Aaaaaaaaah, Desert Island Discs! As English as gin in teacups and leaves on the lawn - the Sunday morning sound of plummy voices and scratchy records, sandwiched between The Archers omnibus and I’m Sorry I Haven’t a Clue, with the rich kitchen aroma of lamb roasting and the imminent promise of slipping down the local for a pre-lunch bitter, back for grub, then a solid afternoon’s dozing in front of the football. Unbeatable.
Desert Island Discs, born in 1942, is the longest running music programme in the history of radio, proving that the deep, geeky pleasure of compiling personal Top 10 type lists, of categorizing your cultural make-up, was merely taken to its logical conclusion (and then way, way beyond) by Nick Hornby, not invented by him.
D.I.D is the mother of all List shows. Virtually every famous or worthy Briton has appeared at some point, including Noel Coward, Rowan Williams and all the last five Prime Ministers. The format is simple enough – you get to choose your eight favourite records to take on a desert island and between justifying your selections you talk about the triumphs and disasters of your long and fascinating life.
Over the years I have identified three different approaches taken by the guests to the problem of choosing just eight tunes from the billions available.
The first approach is just to pick your eight bestest songs. Thus Tory MP Ken Clarke had eight swing jazz records. The second is to pick the eight tracks that are least likely to drive you mad after endless repetitive playing in the isolation of a desert island. Though sensible if you were actually about to be packed off to a life of interminable solitude and boredom, this method seems to me to be taking the thing rather too seriously.
The third – and I suppose the most suitable method for the programme – is to take an autobiographical approach, selecting tunes that represent important stages or moments in your life.
The fourth method – which I will call the Politician’s Method – is to pick (or get your PR team to pick) music that you think will make you appear cool.
My two penn’oth (as at 15 December 2006)
In truth, most castaways take a line mixing all four approaches, and so will I. But since it is much more fun to agonisingly whittle down your own list than to read those of others, I will whistle through my selection tolerably quickly. (It is agony by the way, because after a while you start getting really quite upset about leaving things out. I’ve had to jettison the Beatles, Beethoven, Bob Dylan – and that’s just the B’s).
(By the way, you also get to choose a luxury and one book (in addition to the complete Shakespeare and the Bible). Those are easy enough. A life without Test Match Special is not worth the living, so Radio 4 Longwave is the obvious luxury, and the book will of course be the Aubrey-Maturin series in one huge volume.) So on to the records:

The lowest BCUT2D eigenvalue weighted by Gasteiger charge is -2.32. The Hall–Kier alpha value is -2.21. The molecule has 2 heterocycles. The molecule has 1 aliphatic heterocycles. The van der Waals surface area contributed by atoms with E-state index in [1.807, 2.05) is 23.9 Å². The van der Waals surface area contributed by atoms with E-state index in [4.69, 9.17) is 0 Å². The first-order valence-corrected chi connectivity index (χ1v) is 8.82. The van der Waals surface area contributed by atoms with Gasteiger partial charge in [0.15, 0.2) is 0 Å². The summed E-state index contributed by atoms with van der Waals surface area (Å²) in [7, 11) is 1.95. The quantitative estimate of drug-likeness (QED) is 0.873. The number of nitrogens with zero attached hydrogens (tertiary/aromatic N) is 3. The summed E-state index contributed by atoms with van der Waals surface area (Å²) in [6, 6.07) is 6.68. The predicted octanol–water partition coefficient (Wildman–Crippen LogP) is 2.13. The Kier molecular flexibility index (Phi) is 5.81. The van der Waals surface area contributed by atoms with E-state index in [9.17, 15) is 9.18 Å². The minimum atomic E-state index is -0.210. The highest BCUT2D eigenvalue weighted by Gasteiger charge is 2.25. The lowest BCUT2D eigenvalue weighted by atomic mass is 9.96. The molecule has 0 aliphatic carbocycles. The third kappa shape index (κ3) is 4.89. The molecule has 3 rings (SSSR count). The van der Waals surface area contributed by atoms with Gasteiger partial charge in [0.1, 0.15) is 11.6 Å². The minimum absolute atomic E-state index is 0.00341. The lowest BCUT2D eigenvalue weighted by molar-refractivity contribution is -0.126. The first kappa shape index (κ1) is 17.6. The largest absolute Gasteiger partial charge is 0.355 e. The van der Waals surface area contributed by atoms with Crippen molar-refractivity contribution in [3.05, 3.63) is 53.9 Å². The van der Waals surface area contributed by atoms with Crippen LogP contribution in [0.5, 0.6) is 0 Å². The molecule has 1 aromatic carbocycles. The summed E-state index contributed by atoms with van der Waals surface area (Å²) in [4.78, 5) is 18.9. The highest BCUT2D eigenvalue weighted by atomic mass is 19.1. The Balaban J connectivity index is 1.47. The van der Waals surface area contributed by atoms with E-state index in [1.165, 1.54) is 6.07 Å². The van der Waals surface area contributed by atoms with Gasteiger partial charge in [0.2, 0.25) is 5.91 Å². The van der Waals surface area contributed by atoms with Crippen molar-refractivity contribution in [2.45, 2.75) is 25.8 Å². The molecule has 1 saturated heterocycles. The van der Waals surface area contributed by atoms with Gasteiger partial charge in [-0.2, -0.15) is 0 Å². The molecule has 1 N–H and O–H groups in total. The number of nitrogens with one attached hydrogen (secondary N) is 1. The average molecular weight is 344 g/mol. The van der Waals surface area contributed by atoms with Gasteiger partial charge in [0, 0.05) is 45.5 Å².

First up is Buddy Holly’s Rave On, which the Brit Pater Familias had on an LP and which was the first piece of music to make me spontaneously jump on the spot. As soon I was old enough to work the record player, I would play it repeatedly, leaping about the furniture like the miniature rock 'n roll monkey I was. That introductory “We-a- -he-he-he hell” is still the best thing in rock music.
The next four selections can be hurdled at a relative gallop, being all classical and all heartbreakingly maudlin. I Know that My Redeemer Liveth from Handel’s Messiah is a burst of Catholic beauty; then Mozart’s Clarinet Concerto; followed by Chopin’s Nocturne No 7 in C sharp minor; and Boccherini’s La Musica Notturna delle strade di Madrid (which is a cello/violin piece used recently in the Master and Commander film and thus the perfect accompaniment to my reading).
Number Six is Cemetry Gates by the Smiths. I have to have some pop music, since so much of my time and money has been frittered away on it, and this song’s Englishness would help keep me sane. Number Seven is Gerry and the Pacemakers’ version of You’ll Never Walk Alone, for obvious sentimental and tribal reasons.
You are also required to rescue one of your eight records in an imaginary tidal wave. This is straightforward enough, since record number eight is O Mio Babbino Caro, from Puccini’s Gianni Schicchi.
This two minutes of sublime light shone on our world of petty woes is here channeled through Angela Gheorghiu. Get your tear-pricking and spine-tingling apparatus ready:
(YouTube also has renditions by Kiri te Kanawa and even Maria Callas. O brave new world!)
Since none of us will ever get on the actual programme, please feel free to use the comments section as an outlet for your own Desert Island Disc compiling urges.